Making strides…One Vision One Voice – Changing the child welfare system for African Canadian’s .
Kike Ojo, Project Manager, One Vision One Voice, Ontario Association of Children’s Aid Societies talks about the impact the “One Vision One Voice” project has made on Ontario’s child welfare sector.
Systems are not neutral. Like other Canadian institutions, child welfare agencies have evolved within an historical context of white supremacy, colonialism, and anti-Black racism, all of which have been woven into the fabric of child welfare policies and practices.
Whether it is the teacher that scrutinizes a Black child’s lunch and calls a Children’s Aid Society because she feels it is not adequate, or the Black family who has their children apprehended over an incident that would not result in the removal of white children, we know Black families are treated differently within the system. This has led to the creation of long-standing disproportionalities and disparities for African Canadian communities.
The success of African Canadian families despite this context is a testament to the resilience of communities, but the fact remains that our community is in crisis. There are too many of our children in the care of CAS’ across the province.
We have known this for decades and for decades many community leaders have fought, pushed and advocated for inquiries, for change….for our future.
In 2015, the government finally heard those voices and provided funding for a project to investigate the overrepresentation of Black children in care and disparities in outcomes that our families face. That project launched its report in 2016 and came to be called One Vision One Voice – a Practice Framework, which includes 11 Race Equity Practices (Recommendations for each Children’s Aid Society across the province to follow, to eliminate disparity and overrepresentation of African Canadians).
Phase II of One Vision One Voice was officially launched in January 2018. While the first phase of the project was about understanding the issues, gathering information from the community and presenting it back to the province of Ontario, Phase II has been about building a foundation for real and lasting change within the child welfare sector so that we can stop our families from being torn apart.
Over the past year, we have worked hard to ensure that the Race Equity Practices outlined in the One Vision One Voice report are taken up by Children’s Aid Societies across the province.
So what does this mean for Black families?
It means the way Children’s Aid Societies work with you should change.
It means racial and cultural matching of children in care, so Black children aren’t isolated in White homes.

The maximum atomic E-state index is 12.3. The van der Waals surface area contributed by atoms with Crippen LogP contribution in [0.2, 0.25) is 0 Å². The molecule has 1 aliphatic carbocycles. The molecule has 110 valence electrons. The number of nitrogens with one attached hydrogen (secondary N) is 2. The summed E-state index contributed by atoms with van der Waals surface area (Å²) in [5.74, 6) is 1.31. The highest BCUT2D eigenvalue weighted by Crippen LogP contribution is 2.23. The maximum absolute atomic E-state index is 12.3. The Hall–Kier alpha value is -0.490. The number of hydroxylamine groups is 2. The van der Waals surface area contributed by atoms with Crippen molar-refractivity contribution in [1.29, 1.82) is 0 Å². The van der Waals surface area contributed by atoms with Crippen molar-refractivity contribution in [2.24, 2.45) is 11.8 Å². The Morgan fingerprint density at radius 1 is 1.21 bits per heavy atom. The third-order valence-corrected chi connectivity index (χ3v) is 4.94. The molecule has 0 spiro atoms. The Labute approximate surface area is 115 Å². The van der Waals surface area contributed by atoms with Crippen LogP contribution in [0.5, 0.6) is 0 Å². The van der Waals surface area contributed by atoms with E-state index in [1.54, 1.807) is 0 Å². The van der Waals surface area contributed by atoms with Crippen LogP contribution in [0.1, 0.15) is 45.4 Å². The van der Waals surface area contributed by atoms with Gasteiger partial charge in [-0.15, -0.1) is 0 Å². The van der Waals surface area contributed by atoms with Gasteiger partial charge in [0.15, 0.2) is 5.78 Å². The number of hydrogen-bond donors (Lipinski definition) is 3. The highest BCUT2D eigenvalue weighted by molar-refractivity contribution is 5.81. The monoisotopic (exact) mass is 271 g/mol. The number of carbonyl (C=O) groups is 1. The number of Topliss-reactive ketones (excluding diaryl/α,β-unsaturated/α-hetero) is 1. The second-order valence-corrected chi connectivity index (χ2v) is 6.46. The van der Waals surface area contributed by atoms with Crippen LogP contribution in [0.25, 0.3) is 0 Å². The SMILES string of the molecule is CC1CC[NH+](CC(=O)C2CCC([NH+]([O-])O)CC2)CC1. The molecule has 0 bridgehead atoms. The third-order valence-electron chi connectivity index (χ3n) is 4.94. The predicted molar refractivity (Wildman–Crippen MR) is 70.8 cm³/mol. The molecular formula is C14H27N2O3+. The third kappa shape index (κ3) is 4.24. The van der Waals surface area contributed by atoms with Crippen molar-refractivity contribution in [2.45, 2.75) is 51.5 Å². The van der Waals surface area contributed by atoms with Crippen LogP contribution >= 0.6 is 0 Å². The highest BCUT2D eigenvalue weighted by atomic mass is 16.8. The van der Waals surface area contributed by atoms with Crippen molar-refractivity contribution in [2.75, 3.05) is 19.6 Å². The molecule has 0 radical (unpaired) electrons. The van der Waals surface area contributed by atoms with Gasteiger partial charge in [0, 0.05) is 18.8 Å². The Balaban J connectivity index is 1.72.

It means working with CASs across the province to collect identify based data- so we know exactly how many African Canadian children are in care, where they are located and how they are being served.
It means establishing a place for Black families and community organizations to get help navigating the child welfare system through our Community Engagement Worker positions.
It means creating an anti-Black racism needs assessment, which all CAS’ were asked to complete and which will provide us with important evidence that will help us build a plan to combat anti-Black racism for each individual agency.
More than anything it means accountability to you.
o One Vision One Voice recommends that each CAS across the province should have some sort of connection with their African Canadian community, through an African Canadian Local Advisory Council. This council will help advise policies and help CAS’ manage relationships with the local community.
o We developed a Provincial Advisory Council, made up of African Canadian community members across the province, to work with the Ontario Association of Children’s Aid Societies and keep societies accountable provincially
o Throughout 2017 and 2018 CAS across the province have participated in anti-Black racism training
o We held the first gathering for Black Youth in care, Power Up! 2018, which brought over 130 Black youth in foster care and group homes from across the province together for the first time
o We held the first African Canadian Child Welfare Staff Symposium, All In, which brought together 320 Black staff from across the province.
When you are in the midst of a crisis, it can often feel like people are standing still…. but we want you to know that One Vision One Voice has not been standing still.
With the faith and trust of the community and with the guidance of our African Canadian Provincial Advisory Council and African Canadian sector leaders, the One Vision One Voice team has worked hard over the past number of years to make changes that will last.
Phase II of the project officially ends March 31st 2019. We don’t know what the future holds for the project, but we know the work must continue in the community. It is important that you don’t stop pushing and advocating.
Call your local CAS and find out what their plan is to combat the overrepresentation of African Canadian children and families in the child welfare system, in Ontario.
And you can always reach out to us. We want to hear from you. email@example.com